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From |
Tae Hun Kim <[email protected]> |

To |
[email protected] |

Subject |
Re: st: Heteroskedastic robust version of endogeneity test |

Date |
Tue, 1 Mar 2005 11:10:19 -0600 |

Thank you very much for the help. As you suggested, I updated -ivreg2- and got two J statistics(constrained and unconstrained) The result is Hansen J statistic (constrained) : 27.609-> Chi-sq(2) P-val=0.0000 Hansen J statistic (unconstrained) : 6.618-> Chi-sq(1) P-val=0.01009 C statistic : 20.990-> Chi-sq(1) P-val=0.0000 ==> so, I concluded instruments aren't orthgonal But I changed the set of excluded instruments and estimated it again The result is Hansen J statistic (constrained) : 30.141-> Chi-sq(2) P-val=0.0000 Hansen J statistic (unconstrained) : 1.279-> Chi-sq(1) P-val=0.25816 C statistic : 28.862-> Chi-sq(1) P-val=0.0000 ==> so, it indicates that instruments are orthgonal to the error term and 'smom' variable is endogenous. Could you confirm whether my interpretation is right or not? Thanks, T.H Kim On Mon, 28 Feb 2005 23:44:21 +0000 (GMT), Mark Schaffer <[email protected]> wrote: > Tae Hun, > > Quoting Tae Hun Kim <[email protected]>: > > > Hello Statalist. > > I would appreciate some help on the following problem. > > I want to conduct heteroskedastic robust endogeneity test. Most > > previous postings related to endogeneity test assume conditional > > homoskedasticity. As long as I know, if error term is > > heteroskedastic, > > p-value is wrong. so, we might obtain wrong conclusion. > > > > To test endogeneity (heteroskedastic robust version) > > --------- equation---- > > . ivreg2 fmom y87 y88 y89 y90 y91 y92 y93 y94 y95 y96 y97 y98 y99 y00 > > y01 y02 s87 s88 s89 s90 s91 s92 s93 s94 s95 s96 s97 s98 s99 s00 s01 > > s02 smom ( = dgovern dratio ), gmm orthog(smom); > > **Smom : suspected engogenous variable > > ----test result--------- > > Hansen J statistic (Lagrange mulitplier test of excluded > > instruments): > > 27.609 > > Chi-sq(2) P-val = 0.00000 > > C statistic (exogeneity/orthogonality of specified instruments): > > > > 20.990 > > Chi-sq(1) P-val = 0.00000 > > Instruments tested: smom > > ------------------------------------------------------------------------------ > > Instruments: y87 y88 y89 y90 y91 y92 y93 y94 y95 y96 y97 y98 y99 y00 > > y01 y02 s87 s88 s89 s90 s91 s92 s93 s94 s95 s96 s97 s98 s99 s00 s01 > > s02 smom dgovern dratio > > ------------------------------------------------------------------------------ > > > > I think the result says 'smom' is endogenous(C-ststistic:20.990) and > > two excluded instruments are not orthogonal to the error term(Hansen J > > statistic :27.609) > > Q1. My code and My interpretation are right? > > Mostly yes. I think you should update your version of -ivreg2-, because the > latest version will display the J statistics for both the constrained (smom > exogenous) and unconstrained (smom endogenous) specifications. You'll > probably find that both have J statistics that suggest that the > orthogonality conditions aren't met (one will be 27.609 and the other will > be about 7). This implies that the C-statistic doesn't mean much, because > you are comparing two misspecified equations. But see below. > > > But I just tried to test overidentification as the following > > equation > > ivreg2 fmom y87 y88 y89 y90 y91 y92 y93 y94 y95 y96 y97 y98 y99 y00 > > y01 y02 s87 s88 s89 s90 s91 s92 s93 s94 s95 s96 s97 s98 s99 s00 s01 > > s02 (smom=dgovern dratio), gmm; > > ----------test result------------ > > Hansen J statistic (overidentification test of all instruments): > > > > 3.633 > > Chi-sq(1) P-val = 0.05665 > > ------------------------------------------------------------------------------ > > Instrumented: smom > > Instruments: y87 y88 y89 y90 y91 y92 y93 y94 y95 y96 y97 y98 y99 y00 > > y01 y02 s87 s88 s89 s90 s91 s92 s93 s94 s95 s96 s97 s98 s99 s00 s01 > > s02 dgovern dratio > > ------------------------------------------------------------------------------ > > > > the result indicates that instruments are orthogonal under 5% > > significance level > > > > Q2 : why two results are different? Did i miss something? > > This one is equivalent to the unconstrained version mentioned above (smom > endogenous). The difference is, I think, because the first version uses an > estimate of the covariance matrix of orthogonality conditions that > guarantees a positive C statistic, which is different from the one used > here. In my experience, the difference is usually small, but yours is a bit > larger than usual. > > That said, the conclusions don't differ that much - a p-value of 6% is > basically just as much a concern as a p-value of 5%! > > Hope this helps. > > Mark > > > Thanks in advance, > > > > T.H Kim > > * > > * For searches and help try: > > * http://www.stata.com/support/faqs/res/findit.html > > * http://www.stata.com/support/statalist/faq > > * http://www.ats.ucla.edu/stat/stata/ > > > > Prof. Mark Schaffer > Director, CERT > Department of Economics > School of Management & Languages > Heriot-Watt University, Edinburgh EH14 4AS > tel +44-131-451-3494 / fax +44-131-451-3294 > email: [email protected] > web: http://www.sml.hw.ac.uk/ecomes > > ------------------------------------------------------------------- > DISCLAIMER > > This message is subject to http://www.hw.ac.uk/disclaim.htm > > ------------------------------------------------------------------- > > * > * For searches and help try: > * http://www.stata.com/support/faqs/res/findit.html > * http://www.stata.com/support/statalist/faq > * http://www.ats.ucla.edu/stat/stata/ > * * For searches and help try: * http://www.stata.com/support/faqs/res/findit.html * http://www.stata.com/support/statalist/faq * http://www.ats.ucla.edu/stat/stata/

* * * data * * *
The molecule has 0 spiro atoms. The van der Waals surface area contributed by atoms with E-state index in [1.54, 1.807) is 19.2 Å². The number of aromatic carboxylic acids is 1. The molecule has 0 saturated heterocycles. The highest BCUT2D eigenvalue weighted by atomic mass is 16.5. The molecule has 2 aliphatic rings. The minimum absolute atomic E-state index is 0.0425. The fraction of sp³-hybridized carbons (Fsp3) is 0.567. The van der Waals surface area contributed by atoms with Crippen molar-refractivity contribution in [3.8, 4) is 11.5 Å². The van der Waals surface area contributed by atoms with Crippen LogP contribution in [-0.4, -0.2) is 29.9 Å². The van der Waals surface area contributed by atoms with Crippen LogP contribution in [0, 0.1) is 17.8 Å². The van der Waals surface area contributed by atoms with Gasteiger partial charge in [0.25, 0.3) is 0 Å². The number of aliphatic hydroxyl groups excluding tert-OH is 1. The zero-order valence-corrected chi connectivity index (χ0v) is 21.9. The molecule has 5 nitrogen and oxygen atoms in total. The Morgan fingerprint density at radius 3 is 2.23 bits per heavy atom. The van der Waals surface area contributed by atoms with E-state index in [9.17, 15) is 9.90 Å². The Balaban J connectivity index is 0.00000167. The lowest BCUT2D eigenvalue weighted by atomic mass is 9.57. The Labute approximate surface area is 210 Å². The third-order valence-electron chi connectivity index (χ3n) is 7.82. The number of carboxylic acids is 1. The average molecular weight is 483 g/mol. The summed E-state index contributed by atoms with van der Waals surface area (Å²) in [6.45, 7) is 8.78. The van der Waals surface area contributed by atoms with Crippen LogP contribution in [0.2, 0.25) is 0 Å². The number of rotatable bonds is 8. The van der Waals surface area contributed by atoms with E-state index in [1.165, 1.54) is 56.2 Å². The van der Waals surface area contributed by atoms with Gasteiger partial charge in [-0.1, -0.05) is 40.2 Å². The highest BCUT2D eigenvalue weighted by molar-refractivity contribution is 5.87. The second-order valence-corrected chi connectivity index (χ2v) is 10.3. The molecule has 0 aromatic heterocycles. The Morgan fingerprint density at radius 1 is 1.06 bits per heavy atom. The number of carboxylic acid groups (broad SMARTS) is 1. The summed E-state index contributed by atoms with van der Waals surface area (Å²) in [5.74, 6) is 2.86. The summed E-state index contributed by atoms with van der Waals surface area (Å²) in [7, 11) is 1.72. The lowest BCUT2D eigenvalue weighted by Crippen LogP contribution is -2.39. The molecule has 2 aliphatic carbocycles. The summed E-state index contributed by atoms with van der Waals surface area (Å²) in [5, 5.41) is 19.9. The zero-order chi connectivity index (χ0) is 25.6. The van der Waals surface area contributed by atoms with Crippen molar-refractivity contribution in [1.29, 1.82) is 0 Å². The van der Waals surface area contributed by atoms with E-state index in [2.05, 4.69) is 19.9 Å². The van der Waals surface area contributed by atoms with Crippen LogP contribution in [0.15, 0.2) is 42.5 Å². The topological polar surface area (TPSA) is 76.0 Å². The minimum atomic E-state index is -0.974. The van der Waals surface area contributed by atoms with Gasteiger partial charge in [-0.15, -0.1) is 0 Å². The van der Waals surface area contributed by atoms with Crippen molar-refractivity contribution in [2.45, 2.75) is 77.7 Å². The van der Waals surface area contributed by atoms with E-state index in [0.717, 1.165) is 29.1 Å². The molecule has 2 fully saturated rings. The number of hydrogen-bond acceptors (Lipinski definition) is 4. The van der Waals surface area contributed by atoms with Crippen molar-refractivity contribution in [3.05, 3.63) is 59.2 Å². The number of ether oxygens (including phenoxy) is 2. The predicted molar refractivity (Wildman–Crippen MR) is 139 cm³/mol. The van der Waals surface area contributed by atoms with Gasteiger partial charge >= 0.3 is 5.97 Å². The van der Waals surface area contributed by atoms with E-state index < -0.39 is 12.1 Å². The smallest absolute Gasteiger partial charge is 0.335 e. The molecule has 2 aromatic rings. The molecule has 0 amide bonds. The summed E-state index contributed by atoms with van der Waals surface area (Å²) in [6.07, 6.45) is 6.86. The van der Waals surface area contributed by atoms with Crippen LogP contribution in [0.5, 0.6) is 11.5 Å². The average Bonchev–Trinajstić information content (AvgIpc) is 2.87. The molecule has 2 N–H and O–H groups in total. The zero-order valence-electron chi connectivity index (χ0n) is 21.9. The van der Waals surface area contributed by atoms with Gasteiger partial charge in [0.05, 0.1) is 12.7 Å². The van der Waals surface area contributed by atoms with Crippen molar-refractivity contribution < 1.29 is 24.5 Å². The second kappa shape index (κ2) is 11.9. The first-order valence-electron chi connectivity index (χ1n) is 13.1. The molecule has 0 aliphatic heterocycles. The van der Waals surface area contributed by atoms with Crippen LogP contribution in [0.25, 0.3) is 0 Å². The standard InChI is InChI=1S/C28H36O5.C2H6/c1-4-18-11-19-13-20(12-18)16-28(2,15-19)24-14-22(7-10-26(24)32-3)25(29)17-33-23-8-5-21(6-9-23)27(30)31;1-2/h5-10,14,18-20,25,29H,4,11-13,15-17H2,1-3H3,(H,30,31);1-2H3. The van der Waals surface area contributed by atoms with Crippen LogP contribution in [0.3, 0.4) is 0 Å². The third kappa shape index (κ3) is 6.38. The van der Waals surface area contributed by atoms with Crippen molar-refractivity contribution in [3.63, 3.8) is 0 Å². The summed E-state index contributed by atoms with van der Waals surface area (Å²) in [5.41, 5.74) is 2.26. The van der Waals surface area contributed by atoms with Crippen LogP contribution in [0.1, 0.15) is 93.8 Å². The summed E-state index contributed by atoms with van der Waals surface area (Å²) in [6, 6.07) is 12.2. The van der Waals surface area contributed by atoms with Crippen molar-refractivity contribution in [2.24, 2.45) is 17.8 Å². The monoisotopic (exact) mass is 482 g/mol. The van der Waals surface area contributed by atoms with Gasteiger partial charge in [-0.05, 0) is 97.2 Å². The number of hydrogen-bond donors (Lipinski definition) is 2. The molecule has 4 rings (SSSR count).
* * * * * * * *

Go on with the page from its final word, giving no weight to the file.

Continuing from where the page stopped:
**Follow-Ups**:**Re: st: Heteroskedastic robust version of endogeneity test***From:*Mark Schaffer <[email protected]>

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